A writer’s block experiment.
That’s what this is. See, I knew I wanted to write a blog tonight because I’m trying to do that whole one blog a week thing, and I already skipped a week. Even though a blog a week doesn’t seem like much, if you’re anyone in my life you know I have a tremendous fear of commitment, whether it be a boyfriend or plans for Tuesday. Not because I’m one of those who always wants to see if something better comes along. Or maybe I am. Maybe some of the best things happen when you’re waiting for something better to come along because you don’t overanalyze what’s already coming.
As I said in an earlier blog, I really didn’t feel that close to too many friends in high school. So when sophomore year arrived, and the friends I did hang out with all had lunch a different period than me, I freaked. High school lunch is the one opportunity in the day to parade your social behavior around for the world to see just how you interact with your fellow humans.
If I had no humans to interact with, I would be that broody guy reading or doing his homework in the corner of a table. I would probably write some teen angst poetry. I would spend a weekend half filling a composition book with obscure lyrics and sketches so that when Erin McPherson, my high school crush, came over to say hi, she would think I was a broody mysterious biker type who could only get his true feelings out in these pages. She, nor anyone else, would know that I had carefully crafted my notebook of brood over a weekend to act as a prop should anyone come over. It would have never worked though, since I didn’t wear black, something broody notebook keepers do, and I was on the morning announcements, something broody notebook keepers never do.
That first lunch sophomore year I failed to plan. I should have scanned the room while others were getting their lunches to see whom I met know and join. But I wanted the damn pepperoni roll as soon as possible. I went straight into the lunch line. Upon exiting I found myself at the front of the cafeteria, holding a tray, with nowhere to go. I scanned. Quick, Mikey. Quick!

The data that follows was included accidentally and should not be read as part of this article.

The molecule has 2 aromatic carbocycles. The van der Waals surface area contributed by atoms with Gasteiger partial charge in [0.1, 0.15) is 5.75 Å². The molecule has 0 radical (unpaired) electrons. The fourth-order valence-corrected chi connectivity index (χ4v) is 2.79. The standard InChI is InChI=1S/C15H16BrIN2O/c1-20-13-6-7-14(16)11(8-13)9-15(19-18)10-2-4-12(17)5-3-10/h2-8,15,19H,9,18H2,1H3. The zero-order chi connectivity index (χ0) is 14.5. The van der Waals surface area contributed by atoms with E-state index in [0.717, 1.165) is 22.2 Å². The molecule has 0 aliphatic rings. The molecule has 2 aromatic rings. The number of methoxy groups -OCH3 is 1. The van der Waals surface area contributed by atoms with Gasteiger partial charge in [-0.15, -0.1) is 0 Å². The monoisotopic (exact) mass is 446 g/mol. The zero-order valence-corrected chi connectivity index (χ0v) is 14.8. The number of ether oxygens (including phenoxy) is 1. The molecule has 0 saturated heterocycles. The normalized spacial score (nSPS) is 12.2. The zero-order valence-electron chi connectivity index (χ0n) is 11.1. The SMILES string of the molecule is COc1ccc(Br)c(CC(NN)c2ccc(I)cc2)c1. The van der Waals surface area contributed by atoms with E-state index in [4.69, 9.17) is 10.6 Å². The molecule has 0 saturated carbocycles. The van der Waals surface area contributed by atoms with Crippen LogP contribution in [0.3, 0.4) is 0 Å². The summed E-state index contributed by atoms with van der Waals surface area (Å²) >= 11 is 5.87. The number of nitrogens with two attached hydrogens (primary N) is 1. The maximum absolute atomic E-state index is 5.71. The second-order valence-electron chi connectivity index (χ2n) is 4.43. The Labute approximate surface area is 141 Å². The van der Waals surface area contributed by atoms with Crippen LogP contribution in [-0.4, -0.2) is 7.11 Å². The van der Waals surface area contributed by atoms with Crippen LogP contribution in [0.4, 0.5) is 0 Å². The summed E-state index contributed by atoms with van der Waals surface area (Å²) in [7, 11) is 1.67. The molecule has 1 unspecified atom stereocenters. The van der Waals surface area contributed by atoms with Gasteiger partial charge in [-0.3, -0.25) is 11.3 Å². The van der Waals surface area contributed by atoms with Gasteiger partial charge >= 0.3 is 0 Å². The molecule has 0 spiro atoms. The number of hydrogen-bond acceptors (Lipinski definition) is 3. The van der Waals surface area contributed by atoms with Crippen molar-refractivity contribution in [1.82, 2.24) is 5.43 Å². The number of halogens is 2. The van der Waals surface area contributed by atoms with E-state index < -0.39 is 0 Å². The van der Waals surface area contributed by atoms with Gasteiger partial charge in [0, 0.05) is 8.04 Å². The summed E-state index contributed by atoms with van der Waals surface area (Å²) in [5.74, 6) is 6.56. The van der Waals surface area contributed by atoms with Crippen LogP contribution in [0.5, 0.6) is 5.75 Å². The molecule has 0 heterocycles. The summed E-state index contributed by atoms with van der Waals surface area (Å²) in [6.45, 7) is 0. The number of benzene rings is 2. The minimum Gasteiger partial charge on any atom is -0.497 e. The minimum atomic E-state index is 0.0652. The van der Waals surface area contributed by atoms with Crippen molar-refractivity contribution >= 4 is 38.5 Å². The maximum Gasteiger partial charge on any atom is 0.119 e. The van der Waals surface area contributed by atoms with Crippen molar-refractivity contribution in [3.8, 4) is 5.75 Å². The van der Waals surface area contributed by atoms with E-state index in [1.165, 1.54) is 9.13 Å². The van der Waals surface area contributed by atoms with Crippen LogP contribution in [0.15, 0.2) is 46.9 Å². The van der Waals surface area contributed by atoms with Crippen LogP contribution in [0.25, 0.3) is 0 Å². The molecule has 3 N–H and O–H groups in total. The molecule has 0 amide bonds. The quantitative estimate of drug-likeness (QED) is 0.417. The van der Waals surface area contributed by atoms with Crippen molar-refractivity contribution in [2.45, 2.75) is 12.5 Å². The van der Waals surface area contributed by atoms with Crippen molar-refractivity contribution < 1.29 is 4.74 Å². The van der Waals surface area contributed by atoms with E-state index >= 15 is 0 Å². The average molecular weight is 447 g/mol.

The first table was a few seniors I knew from my previous year as a member of the marching band. In high school, band is a commitment. We’re talking weeks out of the summer in a hot uniform learning how to march across a football field while playing “On Broadway.” What did we learn, kids? Mikey’s afraid of commitment. I lasted freshman year in band before I decided to chuck it for a public speaking class. Six or seven four-year band enthusiasts were now in front of me at the very first table.
“Want to sit down, Mikey?” It was Jackie, a majorette two years older than me who I’d had a crush on the previous year (yes, even I could have a crush on a girl every now and then).
“Sure, I can sit for now.” I said. Jackie started laughing.
“Until you find the real people you want to sit with?” Sorta. People didn’t hop around the lunch tables after the first day. Unless you found yourself in an Orange is the New Black drama, you stayed at your table for the year. Did I know this group well enough to stay with them for a year? Would they want me to? They were older and part of an establishment I had relinquished: high school band. It wasn’t quite Nicole Kidman escaping Scientology, but it was close. Was this just a pity invite because they saw me scanning the room and secretly planning my brood notebook in my head?
I laughed back at Jackie. “Nah,” I said. “I thought another friend of mine was here, but I think he had to move his to 6th period.” I lied. Then I sat down and…gasp…committed to the table. Me and a group of senior class flute players who were…awesome. Hilarious. Fun. Other than all of them graduating and leaving me at the end of the year to fend for myself again, I was happy I took what came up under my nose while I was “waiting for something better.”
Is that what writer’s block is like? I sat in front of this keyboard tonight for an hour waiting for inspiration for the perfect blog to come to me. I examined anything I thought would give me this inspiration. Then I thought, hell, the keys are right there, might as well just type. Eight hundred words later, and I’m trying to figure out how to end it because I’m enjoying this little trip I took to high school lunch land for the night.
This blog, maybe not the best thing I’ve ever written, but it’s made me content. Those lunch friends? I barely keep in touch with a one, but if I knew at the beginning of the year what I knew at the end, they would have been the group I was scanning the room for in the first place. Is there a moral? Something like don’t wait for perfect and you’ll find it? Or maybe on the benefits of joining the high school band, at least for a year. I don’t know.
Oh, and if anyone would like to buy a hand crafted brood notebook in case you don’t find your group of friends, I sell them for $9.99 in the gift shop.
love and pepperoni rolls,